In this day of barcode tracking, careful inventory management, and paper trails miles long, why wouldn’t you know exactly which batch a product came from? There are few companies that actually perform batch tracking, for many reasons. One of the biggest reasons is that you may not be able to keep up with every single batch that comes into your warehouse for every single product. If you have thousands of products and are constantly receiving new batches to replenish popular items, tracking each batch before it is able to be put on the floor for sale can slow your team down a lot. It can also mean that you have to pay more employees, and that product spends more time in storage and less time being sold – all of which impacts your bottom line.

Another issue is that not every type of product is made in batches, so batch tracking may not be possible for part of your inventory. By making it easier to account for products as a whole, rather than forcing business owners to track batches meticulously, FIFO allows companies to keep product flowing as fast as it needs to through the ordering, stocking, and sales funnel.

Why Use FIFO vs. Other Methods?

For some businesses, FIFO is the only method allowed by the IRS. If your business has international locations, for example, FIFO is required by the government on tax reporting. But there are other reasons to use FIFO that can be a benefit to your business. If your inventory costs are going down as time goes on, FIFO will allow you to claim a higher average cost-per-piece on newer inventory, which can help you save money on your taxes.

Additionally, FIFO does not require as much recordkeeping as LIFO, because it assumes that older items are gone. With LIFO, it may appear that older items are kept in the system for years, which means more record keeping must be done on the lifespan of products. In most businesses, older products are actually sold first due to the way companies train stocking employees to display older items in front; so this accounting method typically does reflect reality as closely as possible.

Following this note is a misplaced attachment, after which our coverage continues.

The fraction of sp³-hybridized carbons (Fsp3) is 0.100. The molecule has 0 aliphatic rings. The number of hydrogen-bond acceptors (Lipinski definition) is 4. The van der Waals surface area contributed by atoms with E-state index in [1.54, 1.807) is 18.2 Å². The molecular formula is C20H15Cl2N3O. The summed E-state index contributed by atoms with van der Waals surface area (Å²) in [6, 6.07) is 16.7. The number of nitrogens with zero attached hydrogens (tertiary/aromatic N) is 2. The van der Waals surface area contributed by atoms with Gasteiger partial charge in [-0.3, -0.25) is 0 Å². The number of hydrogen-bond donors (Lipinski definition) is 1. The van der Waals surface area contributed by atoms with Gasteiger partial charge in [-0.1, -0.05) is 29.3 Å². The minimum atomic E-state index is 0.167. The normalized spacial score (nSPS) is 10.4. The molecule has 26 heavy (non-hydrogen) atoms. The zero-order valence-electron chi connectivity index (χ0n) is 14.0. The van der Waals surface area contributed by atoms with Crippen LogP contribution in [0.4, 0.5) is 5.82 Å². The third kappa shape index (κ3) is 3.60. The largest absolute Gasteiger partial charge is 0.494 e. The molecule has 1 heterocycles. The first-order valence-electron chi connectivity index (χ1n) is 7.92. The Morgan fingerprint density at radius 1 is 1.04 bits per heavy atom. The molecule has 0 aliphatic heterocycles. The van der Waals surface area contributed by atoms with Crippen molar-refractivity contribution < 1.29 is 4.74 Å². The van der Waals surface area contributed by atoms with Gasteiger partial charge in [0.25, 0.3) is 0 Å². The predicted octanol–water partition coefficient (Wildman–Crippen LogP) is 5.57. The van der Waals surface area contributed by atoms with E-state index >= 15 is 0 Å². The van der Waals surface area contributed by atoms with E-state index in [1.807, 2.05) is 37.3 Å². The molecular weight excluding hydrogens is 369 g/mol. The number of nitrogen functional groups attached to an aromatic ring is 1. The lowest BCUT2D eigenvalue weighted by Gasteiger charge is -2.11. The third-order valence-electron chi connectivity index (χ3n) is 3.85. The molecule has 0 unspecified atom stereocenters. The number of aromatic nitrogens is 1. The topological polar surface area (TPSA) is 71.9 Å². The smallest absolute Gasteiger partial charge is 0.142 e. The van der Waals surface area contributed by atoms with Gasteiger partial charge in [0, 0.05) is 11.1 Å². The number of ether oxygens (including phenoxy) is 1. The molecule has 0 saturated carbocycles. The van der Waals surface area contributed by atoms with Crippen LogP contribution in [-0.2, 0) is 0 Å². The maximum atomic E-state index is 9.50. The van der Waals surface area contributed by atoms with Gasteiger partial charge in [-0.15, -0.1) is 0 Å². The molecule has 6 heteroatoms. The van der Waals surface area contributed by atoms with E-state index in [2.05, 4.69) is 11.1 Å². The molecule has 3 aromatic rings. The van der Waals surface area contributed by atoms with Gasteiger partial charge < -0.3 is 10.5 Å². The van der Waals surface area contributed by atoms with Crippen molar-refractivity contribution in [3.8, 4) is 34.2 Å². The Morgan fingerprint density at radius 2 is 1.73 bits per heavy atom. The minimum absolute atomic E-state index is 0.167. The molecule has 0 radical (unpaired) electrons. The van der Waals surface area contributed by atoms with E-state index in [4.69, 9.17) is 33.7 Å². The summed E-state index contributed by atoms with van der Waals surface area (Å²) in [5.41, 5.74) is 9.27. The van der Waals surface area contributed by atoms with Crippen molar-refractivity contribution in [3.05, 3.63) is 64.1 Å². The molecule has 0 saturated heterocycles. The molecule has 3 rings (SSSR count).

FIFO also makes it possible to account for changes in product cost, whereas an accounting system like weighted average cost does not. With average cost, the COGS cannot be recalculated until a new purchase of the product is made. With FIFO, however, each piece of inventory sold is based on the constantly changing price of each batch – meaning that once your oldest batch is all sold in the system, your COGS is recalculated and your inventory price-per-piece changes. This means you get a more accurate reflection of your price-per-piece of inventory during an accounting period.

FIFO can be used for inventory systems that are periodic – meaning inventory only happens during certain times of the year – or perpetual – meaning inventory is taken constantly. ERPLY is set up for either inventory management system, and FIFO works easily with both.

Overall, FIFO is more accurate than some inventory valuation methods, and less regulated by the IRS than others, which is what makes it such a solid choice for businesses.

How ERPLY Uses FIFO

The ERPLY POS uses FIFO for inventory accounting, primarily because it is one of the most accurate methods for calculating inventory cost. The FIFO principle comes into play in many of the functions in the ERPLY system, including setting product costs, setting wholesale prices, and setting warehouse prices. Here’s how each function works, and how inventory depletion is automatically reported in accordance with FIFO.

Setting Product Costs

To set a product cost, you’ll start by creating a product under PIM. Navigate to your product catalog and click New to add a new product. Fill out the product information, and then navigate to Inventory. You should see your new product listed in your inventory. Bring up the Product card, and under Inventory, you’ll see that the wholesale price and warehouse price are automatically calculated at zero for now.